I was over the moon when Darcy announced that we would both be hired at the same time. I’ll be taking on the role of Music & Dance Studio Coordinator, booking the weekly music instructors and T-Claw will be the Music & Dance Events Coordinator, focusing on that aspect of our program. There will be some overlap and we’ll be supporting each other in our roles.
T-Claw: We’ve decided to call my position Music and Dance “EVENTS” Coordinator and Charmaine is Music and Dance “STUDIO” Coordinator. I’ll handle the regular Tuesday, Friday, and Saturday night series as well as other special events on campus and downtown at Olive’s Porch. I will be interfacing more with the public and outreach side of things.
T-Claw plays the upright bass on campus. Photo by Steve Newton.
What are you most excited about as you step into your new role?
Charmaine: It’s a very exciting time to be getting involved with the Folk School. The pandemic allowed the world to take a step back and evaluate things, and the Folk School is no exception. I’m excited to implement music & dance programs that feature a diverse range of artists, while still holding true to representing traditional music and dance. We have a lot that we can build on to create exciting music & dance experiences for students and also the surrounding community.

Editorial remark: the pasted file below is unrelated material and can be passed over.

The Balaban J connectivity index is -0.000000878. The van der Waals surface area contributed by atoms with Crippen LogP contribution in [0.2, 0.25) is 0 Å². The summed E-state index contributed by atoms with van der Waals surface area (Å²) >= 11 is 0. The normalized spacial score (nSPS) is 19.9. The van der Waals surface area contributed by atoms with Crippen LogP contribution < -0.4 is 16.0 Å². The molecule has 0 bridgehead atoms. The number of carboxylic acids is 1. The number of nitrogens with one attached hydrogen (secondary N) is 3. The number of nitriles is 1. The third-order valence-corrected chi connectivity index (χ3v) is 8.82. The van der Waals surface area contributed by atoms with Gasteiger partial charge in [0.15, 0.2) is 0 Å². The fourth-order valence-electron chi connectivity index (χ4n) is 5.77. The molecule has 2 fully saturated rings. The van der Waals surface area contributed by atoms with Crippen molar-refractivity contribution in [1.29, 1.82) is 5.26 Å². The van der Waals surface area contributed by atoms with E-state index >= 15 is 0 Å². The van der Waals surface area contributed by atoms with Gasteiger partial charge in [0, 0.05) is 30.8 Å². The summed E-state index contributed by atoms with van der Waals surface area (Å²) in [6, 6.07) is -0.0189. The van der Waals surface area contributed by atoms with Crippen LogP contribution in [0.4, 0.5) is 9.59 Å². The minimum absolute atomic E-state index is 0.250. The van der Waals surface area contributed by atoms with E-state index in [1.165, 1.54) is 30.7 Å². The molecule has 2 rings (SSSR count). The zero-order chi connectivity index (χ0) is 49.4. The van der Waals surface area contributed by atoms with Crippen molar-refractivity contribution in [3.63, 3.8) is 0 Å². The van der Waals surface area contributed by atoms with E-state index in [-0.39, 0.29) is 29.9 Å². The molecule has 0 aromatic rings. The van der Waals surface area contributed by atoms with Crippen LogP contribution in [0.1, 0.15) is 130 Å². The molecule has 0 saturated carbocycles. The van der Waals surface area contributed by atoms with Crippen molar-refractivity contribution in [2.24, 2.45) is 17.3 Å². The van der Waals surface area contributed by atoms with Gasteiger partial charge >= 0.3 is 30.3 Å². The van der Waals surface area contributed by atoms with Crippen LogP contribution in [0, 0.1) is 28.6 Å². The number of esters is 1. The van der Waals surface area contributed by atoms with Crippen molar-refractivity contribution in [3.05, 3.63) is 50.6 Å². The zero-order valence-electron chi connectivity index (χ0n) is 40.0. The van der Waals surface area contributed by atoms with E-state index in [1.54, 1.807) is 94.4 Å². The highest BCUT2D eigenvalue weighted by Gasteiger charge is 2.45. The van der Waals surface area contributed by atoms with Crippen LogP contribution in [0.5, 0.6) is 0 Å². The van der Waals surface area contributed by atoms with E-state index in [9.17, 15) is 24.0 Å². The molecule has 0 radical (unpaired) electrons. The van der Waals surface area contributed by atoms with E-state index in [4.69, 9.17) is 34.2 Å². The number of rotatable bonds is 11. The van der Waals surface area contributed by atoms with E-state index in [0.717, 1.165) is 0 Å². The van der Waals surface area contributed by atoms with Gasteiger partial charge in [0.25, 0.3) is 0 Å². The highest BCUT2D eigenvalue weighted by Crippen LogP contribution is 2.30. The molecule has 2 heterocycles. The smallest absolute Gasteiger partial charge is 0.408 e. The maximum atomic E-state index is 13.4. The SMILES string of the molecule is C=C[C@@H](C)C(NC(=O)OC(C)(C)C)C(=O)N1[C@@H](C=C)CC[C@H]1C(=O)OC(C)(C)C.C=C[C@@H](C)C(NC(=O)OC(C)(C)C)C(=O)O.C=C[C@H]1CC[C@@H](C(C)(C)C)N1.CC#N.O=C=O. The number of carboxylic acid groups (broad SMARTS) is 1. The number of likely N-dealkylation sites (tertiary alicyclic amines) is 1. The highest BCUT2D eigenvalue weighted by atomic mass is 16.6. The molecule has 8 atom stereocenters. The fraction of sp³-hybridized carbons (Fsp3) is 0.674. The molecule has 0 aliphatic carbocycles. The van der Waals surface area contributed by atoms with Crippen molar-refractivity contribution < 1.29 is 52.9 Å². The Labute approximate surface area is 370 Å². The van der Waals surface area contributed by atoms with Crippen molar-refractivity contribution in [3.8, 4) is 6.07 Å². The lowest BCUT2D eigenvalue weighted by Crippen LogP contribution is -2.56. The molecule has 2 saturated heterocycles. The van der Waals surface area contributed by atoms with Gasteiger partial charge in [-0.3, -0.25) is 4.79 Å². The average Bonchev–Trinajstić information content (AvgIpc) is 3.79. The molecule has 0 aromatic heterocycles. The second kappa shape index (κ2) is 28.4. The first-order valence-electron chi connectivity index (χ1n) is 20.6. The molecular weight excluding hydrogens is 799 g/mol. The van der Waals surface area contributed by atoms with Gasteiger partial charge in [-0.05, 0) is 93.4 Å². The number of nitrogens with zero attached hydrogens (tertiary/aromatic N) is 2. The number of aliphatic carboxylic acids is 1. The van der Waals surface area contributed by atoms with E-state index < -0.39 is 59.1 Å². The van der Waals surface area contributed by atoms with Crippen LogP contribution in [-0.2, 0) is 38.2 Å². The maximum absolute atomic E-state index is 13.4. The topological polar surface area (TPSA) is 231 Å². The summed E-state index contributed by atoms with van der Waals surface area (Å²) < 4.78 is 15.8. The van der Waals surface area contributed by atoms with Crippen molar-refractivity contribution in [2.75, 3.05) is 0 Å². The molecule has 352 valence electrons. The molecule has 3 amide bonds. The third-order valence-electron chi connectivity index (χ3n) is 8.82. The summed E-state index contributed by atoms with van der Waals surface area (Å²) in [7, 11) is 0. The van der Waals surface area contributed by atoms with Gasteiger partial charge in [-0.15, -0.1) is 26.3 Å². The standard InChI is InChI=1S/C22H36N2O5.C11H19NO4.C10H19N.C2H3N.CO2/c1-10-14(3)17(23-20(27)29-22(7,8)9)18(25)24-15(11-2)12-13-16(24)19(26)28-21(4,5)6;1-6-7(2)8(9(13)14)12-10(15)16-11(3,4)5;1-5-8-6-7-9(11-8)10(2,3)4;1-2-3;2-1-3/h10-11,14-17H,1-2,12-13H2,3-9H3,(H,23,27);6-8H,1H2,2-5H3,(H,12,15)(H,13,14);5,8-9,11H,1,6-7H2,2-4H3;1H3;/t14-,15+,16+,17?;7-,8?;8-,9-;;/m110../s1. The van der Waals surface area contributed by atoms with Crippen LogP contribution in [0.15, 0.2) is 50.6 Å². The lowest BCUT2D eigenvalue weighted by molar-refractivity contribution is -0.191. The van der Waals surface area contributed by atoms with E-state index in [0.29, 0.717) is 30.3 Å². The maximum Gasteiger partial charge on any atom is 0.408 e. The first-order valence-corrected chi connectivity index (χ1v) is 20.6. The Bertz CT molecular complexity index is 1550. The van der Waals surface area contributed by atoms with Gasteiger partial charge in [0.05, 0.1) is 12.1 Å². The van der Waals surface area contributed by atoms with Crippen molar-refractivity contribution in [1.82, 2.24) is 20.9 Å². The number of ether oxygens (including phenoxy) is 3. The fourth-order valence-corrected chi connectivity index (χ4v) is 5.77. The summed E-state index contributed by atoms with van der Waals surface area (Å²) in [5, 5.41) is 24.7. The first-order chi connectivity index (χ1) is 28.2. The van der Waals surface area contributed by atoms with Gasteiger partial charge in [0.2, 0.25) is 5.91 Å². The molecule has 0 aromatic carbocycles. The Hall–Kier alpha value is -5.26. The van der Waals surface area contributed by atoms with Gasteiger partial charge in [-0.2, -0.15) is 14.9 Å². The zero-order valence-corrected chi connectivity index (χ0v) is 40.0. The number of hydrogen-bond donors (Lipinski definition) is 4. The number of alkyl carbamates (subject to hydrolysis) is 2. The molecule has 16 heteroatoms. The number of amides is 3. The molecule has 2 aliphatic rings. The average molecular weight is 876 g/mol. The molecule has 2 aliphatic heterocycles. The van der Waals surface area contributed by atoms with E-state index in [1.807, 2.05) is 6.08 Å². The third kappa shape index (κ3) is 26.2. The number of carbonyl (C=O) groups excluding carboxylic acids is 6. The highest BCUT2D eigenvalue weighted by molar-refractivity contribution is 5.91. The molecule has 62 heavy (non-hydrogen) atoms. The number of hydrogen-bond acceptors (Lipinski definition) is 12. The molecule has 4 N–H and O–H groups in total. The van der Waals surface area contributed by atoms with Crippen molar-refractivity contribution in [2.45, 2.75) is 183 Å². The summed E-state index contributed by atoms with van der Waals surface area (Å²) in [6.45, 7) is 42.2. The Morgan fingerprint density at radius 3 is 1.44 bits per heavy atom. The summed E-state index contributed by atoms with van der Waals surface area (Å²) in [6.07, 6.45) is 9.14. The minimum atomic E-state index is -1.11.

T-Claw: Having traditional music and dance friends and the Folk School community be a part of my daily life. I love the complex decision making it takes to function as a healthy team with common goals. How can we enrich the Brasstown experience and bring new people into the fold? Bringing up my daughters in an environment like this will be priceless.